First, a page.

On his third studio album, Loyle Carner invigorates his mental frets for a heavy self-examination of raw emotions.
Loyle Carner is at the helm of UK hip hop when it comes to introspection. His gentle raps have been a signature stamp since the 2017 debut, Yesterdayâ€™s Gone, and reached their potential on the 2019 sophomore, Not Waving, but Drowningâ€”both Gold-certified albums. Now a soon-to-be father, Loyle Carner has more uncharted territories to explore.
Hugo is another autobiographical offering, a consistent collection of tales thatâ€™s overtly transparent of its best moments.
Usually composed on the mic, Hugo finds Carner more frustrated than ever. He explores the effects of an absent father, which led to a lack of exposure to his black roots. Itâ€™s impacted how he will raise his own son, using Hugo as a teaching moment for himself as a parent. Frustrated Carner is when Hugo is at its best, exploring harsh dichotomies that are a welcomed departure from the rapperâ€™s usual lounging.
Hugo is relatively top-heavy. Its highlights come in quick succession from track one to five, kicking off with its three singles that was once upon a time a tradition in the music industry. You can tell Loyle knew these were the albumâ€™s strongest cuts, and remains the case when digesting the project in full. Lead single â€œHateâ€ is one of Loyleâ€™s best songs to date, standing out with its bombastic drums and focused subject matter as he grapples between keeping a negative outlook (â€œlet me tell you what I hateâ€) versus a positive outlook (â€œlet me tell you what I loveâ€). â€œNobody Knows (Ladas Road)â€ is a soaring sermon, charged through a standout sample across hip hop in 2022. The Madlib-produced â€œGeorgetownâ€ gives promise for British-American collaborations to spawn classic material.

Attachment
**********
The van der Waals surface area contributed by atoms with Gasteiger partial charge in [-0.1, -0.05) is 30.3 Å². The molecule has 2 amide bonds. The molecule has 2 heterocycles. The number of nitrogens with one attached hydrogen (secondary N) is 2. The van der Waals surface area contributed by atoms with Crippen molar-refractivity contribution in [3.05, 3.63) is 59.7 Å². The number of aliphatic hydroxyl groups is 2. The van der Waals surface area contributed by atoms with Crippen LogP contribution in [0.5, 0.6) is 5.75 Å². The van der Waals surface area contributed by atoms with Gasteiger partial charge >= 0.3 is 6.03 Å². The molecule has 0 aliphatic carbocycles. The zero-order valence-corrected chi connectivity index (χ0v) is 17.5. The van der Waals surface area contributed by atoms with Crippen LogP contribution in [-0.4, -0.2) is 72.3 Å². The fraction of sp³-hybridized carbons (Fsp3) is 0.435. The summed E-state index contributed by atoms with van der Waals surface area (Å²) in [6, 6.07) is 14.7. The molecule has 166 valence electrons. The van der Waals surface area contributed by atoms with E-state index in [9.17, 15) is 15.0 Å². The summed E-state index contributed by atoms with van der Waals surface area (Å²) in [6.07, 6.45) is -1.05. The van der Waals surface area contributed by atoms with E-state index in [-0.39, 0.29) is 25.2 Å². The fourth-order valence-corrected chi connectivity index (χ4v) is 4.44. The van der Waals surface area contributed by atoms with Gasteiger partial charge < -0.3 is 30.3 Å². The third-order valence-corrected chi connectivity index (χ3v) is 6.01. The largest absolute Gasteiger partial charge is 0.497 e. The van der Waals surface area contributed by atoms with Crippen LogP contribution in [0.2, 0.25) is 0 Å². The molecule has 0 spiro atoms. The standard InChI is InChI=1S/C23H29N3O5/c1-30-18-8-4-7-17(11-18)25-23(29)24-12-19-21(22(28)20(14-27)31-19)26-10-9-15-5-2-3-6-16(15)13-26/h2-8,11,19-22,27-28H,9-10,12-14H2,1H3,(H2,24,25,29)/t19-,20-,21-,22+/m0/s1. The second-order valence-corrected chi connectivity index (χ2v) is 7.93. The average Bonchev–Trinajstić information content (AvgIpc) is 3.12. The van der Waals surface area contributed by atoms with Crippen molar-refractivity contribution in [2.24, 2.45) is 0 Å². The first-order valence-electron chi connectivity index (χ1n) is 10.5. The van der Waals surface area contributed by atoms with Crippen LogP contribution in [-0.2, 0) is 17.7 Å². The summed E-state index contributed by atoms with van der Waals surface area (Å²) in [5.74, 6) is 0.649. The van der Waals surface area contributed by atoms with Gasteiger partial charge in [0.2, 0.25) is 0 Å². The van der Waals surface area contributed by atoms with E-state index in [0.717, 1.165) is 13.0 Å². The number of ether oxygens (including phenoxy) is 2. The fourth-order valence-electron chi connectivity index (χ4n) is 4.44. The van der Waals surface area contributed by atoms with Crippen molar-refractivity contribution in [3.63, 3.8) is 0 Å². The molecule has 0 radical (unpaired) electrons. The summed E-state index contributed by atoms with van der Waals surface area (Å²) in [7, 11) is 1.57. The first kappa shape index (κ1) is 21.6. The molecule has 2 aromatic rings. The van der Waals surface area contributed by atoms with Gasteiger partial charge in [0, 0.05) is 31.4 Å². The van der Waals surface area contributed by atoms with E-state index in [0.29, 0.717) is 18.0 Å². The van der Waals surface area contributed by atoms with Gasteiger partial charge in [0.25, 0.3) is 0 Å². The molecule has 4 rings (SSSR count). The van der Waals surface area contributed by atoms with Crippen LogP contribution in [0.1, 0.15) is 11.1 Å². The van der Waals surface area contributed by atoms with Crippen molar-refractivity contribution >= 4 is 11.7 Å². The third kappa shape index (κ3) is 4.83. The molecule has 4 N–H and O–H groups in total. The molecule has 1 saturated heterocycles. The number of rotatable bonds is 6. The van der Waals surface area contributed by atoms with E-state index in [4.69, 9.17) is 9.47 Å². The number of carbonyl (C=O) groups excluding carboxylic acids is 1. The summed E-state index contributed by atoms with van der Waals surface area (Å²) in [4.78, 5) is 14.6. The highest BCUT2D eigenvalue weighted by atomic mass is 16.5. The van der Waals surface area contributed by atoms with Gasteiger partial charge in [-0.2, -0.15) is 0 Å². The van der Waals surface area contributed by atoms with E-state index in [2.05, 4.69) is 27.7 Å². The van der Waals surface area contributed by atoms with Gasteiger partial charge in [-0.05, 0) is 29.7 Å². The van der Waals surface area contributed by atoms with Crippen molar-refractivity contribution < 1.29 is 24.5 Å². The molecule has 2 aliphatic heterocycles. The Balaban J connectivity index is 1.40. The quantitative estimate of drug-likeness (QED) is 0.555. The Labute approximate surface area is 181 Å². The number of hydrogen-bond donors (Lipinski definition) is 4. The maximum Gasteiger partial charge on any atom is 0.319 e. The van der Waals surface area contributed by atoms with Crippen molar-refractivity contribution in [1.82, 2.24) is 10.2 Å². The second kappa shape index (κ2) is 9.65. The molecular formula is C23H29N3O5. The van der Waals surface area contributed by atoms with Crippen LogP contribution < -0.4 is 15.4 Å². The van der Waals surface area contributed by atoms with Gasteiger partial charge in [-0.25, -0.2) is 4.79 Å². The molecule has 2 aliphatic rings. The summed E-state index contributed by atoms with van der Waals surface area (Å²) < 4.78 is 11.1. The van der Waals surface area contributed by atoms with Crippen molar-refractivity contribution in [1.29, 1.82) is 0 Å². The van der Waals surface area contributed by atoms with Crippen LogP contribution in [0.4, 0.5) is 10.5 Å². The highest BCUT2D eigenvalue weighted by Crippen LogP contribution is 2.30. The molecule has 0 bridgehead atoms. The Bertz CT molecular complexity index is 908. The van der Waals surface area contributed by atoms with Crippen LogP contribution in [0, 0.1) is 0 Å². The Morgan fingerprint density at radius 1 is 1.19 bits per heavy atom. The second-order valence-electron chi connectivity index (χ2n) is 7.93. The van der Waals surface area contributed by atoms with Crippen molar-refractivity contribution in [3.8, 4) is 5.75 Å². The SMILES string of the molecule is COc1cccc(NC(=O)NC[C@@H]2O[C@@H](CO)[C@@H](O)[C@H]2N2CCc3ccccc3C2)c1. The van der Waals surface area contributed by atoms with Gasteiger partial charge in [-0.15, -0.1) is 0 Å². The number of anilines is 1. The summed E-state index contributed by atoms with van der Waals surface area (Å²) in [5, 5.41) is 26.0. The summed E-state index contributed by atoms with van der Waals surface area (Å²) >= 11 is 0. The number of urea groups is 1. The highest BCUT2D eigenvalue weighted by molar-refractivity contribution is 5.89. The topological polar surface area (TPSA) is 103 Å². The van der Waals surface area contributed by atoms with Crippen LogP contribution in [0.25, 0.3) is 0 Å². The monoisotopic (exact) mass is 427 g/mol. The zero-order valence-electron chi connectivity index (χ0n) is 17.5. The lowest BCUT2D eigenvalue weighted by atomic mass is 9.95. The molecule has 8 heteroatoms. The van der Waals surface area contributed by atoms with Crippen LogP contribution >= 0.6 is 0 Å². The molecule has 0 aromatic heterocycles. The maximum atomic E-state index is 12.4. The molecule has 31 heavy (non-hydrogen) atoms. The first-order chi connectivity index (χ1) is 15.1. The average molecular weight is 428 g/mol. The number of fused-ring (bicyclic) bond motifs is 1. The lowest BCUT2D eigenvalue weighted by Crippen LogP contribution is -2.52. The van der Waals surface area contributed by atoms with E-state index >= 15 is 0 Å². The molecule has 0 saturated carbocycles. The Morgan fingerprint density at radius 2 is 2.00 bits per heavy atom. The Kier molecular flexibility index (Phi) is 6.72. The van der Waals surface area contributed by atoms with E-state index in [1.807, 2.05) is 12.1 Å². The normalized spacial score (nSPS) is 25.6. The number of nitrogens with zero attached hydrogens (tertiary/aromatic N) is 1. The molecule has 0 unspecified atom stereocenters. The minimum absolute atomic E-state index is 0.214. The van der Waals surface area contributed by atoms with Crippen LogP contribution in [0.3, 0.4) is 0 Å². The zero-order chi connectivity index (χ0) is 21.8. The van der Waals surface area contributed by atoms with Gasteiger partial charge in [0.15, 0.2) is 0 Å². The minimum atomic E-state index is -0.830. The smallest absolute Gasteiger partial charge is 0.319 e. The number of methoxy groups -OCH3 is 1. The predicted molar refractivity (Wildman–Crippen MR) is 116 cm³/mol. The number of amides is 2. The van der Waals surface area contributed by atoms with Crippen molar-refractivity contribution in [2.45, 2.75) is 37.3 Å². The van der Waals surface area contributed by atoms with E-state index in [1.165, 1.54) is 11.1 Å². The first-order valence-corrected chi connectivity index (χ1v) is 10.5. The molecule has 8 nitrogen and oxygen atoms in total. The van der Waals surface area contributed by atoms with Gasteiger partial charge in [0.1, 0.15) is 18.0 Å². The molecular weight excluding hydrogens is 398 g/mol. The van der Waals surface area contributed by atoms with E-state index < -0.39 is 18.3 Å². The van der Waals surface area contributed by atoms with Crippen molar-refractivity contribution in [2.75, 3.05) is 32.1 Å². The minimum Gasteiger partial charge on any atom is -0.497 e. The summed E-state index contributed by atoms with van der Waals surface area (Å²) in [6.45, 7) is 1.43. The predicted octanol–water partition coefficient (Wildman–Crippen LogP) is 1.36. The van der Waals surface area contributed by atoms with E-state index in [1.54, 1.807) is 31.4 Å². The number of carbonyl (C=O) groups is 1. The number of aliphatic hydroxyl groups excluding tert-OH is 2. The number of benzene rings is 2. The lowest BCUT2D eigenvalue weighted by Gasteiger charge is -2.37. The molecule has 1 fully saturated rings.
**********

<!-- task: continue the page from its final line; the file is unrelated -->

Carnerâ€™s lyrical weight is what maintains your attention when the production takes a backseat. The second half opts for mellow keys, a sound that was the crux of his last two albums, yet dominates the trio of closing cuts. In the singles, the production is much more hip hop-inspired with its use of obscure samples, boom bap drums and heightened volume. This leads to a sharp contrast between two approaches that would benefit from different sequencing or an executive choice to vary the production.
Luckily, Carnerâ€™s words prevail during the sombre songs to target your ears as they target his sonâ€™s. His verses are relatable even without experiencing parenthood, grappling with concepts of existentialism and nihilism. The vivid storytelling of â€œBlood on My Nikesâ€ is tragic, detailing a young boyâ€™s life being taken over a pair of shoes. Itâ€™s a poignant story that you can imagine Loyle telling his son when heâ€™s old enough to start navigating the dangers of London. In the closer â€œHGUâ€, Carnerâ€™s voice is uniquely heightened, a rare change in delivery from the rapper whoâ€™s typically levelled. That minor change adds a new dynamic to a Loyle Carner song, allowing his words to hit in varied fashion.
Loyle Carner is angry, happy, upset, and confused, all in concurrence. Hugo is a tender self-examination in a year that finds therapy showing up in many popular rap releases, and how necessary it is to do so.
7.5 / 10
Best tracks: â€œHateâ€, â€œNobody Knows (Ladas Road)â€, â€œGeorgetownâ€, â€œSpeed of Plightâ€